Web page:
(27) Marius was almost certainly back in Rome again in 97 after his visit to Phrygia and Delos.
(28) A note of caution needs to be sounded here, since Crassus is paired with Nicias in the Plutarch Lives; and Nicias, too, made a fortune from the Laurion silver mines in Attica by renting out slaves to work in this state-controlled industry (Nic. 4.2; Comp. Nic. et Crass. 1.1)--precisely, too, the sort of contractual system alluded to by Strabo 12.3.40 and Diodorus 34/5.38.1, a confusion which may have been responsible for misconceptions about Marius's supposed occupation.
(29) O.J. Schrier, 'Hannibal, the Rhone and the "island": some philological and metrological notes', Mnemosyne 59 (2006) 521. Hannibal crossed the Rhone at its confluence with the Isere, not further south near Arles. The catastrophe at Arausio in 105 had also followed the crossing of the Isere by the Cimbri. Caepio, campaigning in south-west Gaul, and perhaps expecting the Cimbri on the west back of the Rhone, had to cross the river to engage them. And with the river at his rear his army was forced backwards. The consul Cn. Mallius Maximus had been encamped at Arausio on the east bank of the Rhone, waiting for the Cimbri and then for Caepio to arrive before engaging. As it turned out, Caepio was defeated first and Mallius was then besieged and the camp overrun.
(30) Gallia Narbonensis would be an incorrect title for Marius's command since at this time Narbo had probably been at best evacuated, at worst destroyed. The command may have simply been contra Cimbros or Gallia Transalpina.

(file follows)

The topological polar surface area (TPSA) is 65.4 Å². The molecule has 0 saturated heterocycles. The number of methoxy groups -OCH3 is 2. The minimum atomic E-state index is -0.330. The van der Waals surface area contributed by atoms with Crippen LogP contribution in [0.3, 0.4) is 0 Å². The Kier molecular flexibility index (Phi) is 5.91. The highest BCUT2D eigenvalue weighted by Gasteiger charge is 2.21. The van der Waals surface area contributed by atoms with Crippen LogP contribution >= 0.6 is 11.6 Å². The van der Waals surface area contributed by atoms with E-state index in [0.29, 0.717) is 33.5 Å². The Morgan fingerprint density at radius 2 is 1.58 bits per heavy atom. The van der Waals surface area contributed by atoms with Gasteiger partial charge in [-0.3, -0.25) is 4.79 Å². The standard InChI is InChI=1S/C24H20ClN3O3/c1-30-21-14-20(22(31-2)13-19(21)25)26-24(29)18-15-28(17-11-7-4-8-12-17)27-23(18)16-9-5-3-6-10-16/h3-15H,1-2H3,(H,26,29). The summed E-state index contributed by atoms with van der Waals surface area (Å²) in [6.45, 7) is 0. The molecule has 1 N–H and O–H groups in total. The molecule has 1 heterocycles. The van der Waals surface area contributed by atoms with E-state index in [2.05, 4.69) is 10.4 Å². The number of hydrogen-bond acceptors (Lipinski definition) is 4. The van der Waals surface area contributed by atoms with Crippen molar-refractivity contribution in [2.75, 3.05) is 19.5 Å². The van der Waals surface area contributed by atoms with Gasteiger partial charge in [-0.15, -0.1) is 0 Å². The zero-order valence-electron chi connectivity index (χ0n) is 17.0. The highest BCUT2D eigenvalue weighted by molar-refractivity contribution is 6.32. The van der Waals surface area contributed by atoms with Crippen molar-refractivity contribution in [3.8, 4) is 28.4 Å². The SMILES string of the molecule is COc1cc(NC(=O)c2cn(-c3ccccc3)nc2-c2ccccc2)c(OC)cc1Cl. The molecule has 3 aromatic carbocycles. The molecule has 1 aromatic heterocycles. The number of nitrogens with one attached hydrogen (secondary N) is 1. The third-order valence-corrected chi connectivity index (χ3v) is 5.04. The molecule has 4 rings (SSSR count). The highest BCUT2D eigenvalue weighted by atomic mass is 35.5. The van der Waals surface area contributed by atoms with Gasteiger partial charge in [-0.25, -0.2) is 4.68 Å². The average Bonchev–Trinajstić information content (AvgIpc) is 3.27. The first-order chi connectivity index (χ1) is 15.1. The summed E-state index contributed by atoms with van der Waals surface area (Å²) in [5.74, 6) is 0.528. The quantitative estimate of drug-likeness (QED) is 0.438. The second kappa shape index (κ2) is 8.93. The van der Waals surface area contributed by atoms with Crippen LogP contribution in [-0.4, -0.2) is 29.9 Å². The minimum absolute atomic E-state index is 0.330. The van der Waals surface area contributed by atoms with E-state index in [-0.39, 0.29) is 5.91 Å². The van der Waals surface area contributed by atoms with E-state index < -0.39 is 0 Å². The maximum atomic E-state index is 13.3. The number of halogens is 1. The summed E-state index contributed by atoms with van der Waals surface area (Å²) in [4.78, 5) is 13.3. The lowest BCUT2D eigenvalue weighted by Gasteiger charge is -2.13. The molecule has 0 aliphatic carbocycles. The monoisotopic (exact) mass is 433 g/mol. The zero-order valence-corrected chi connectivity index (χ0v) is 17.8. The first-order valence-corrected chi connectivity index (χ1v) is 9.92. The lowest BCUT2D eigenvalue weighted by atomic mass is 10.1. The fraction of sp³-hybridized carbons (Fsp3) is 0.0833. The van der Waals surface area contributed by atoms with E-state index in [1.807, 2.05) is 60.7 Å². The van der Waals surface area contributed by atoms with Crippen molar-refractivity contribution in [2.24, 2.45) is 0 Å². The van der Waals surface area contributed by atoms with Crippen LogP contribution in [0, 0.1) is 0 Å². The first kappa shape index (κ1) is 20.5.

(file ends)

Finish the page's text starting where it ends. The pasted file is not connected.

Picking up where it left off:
(31) If these had escaped devastation by the Cimbri or had been re-established.
(32) On Aquae Sextiae see Strabo 4.1.5. Badian (note 24) 263 n. 5 notes that this place was named after the consul of 125, C. Sextius Calvinus, and therefore another example of patronage at work.
(33) Evans (note 7) 50 n. 38, and 52.
(34) On links with the Domitii, see Badian (note 24) 265. After L. Domitius Ahenobarbus (cos. 54) had been defeated at Corfinium by Caesar, he went on to command at Massilia in 49: Badian (note 24) 313; Broughton (note 15) 2.262. After the capitulation of Massilia, he escaped to join Pompey in Greece.
(35) Caesar (B.C. 1.36) suggests that he remained outside Massilia for about a month while ships were being constructed in Arletum, before leaving Trebonius in command; so perhaps the whole of April. The defeat of Afranius and Petreius at Ilerda occurred on 2 August 49. Caesar then carried out a rapid tour of the Hispanic provinces before returning to accept the surrender of Massilia (B.C. 2.22).
Proconsuls of Far Spain (114-93) Proconsuls in Near Spain (102-81) 114-13 C. Marius (cos. 107) 104 (?) Q. Fabius Labeo 112 L. Calpurnius Piso Frugi 103 (?) M'. Sergius (Silus) 111-10 Ser. Sulpicius Galba (cos. 108) 102-101 M. Marius 109-7 Q. Servilius Caepio (cos. 106) 99-98 C. Coelius Caldus (25) 104 (?) L. Caesius 98-94 T. Didius (cos. 98) 102-1 P. Licinius Crassus (cos. 97) 93-81 C. Valerius Flaccus 100 L. Cornelius Dolabella (cos. 93) 97-4 P. Licinius Crassus (cos. 97) 93 P. Cornelius Scipio Nasica
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|Date:||Jan 1, 2008|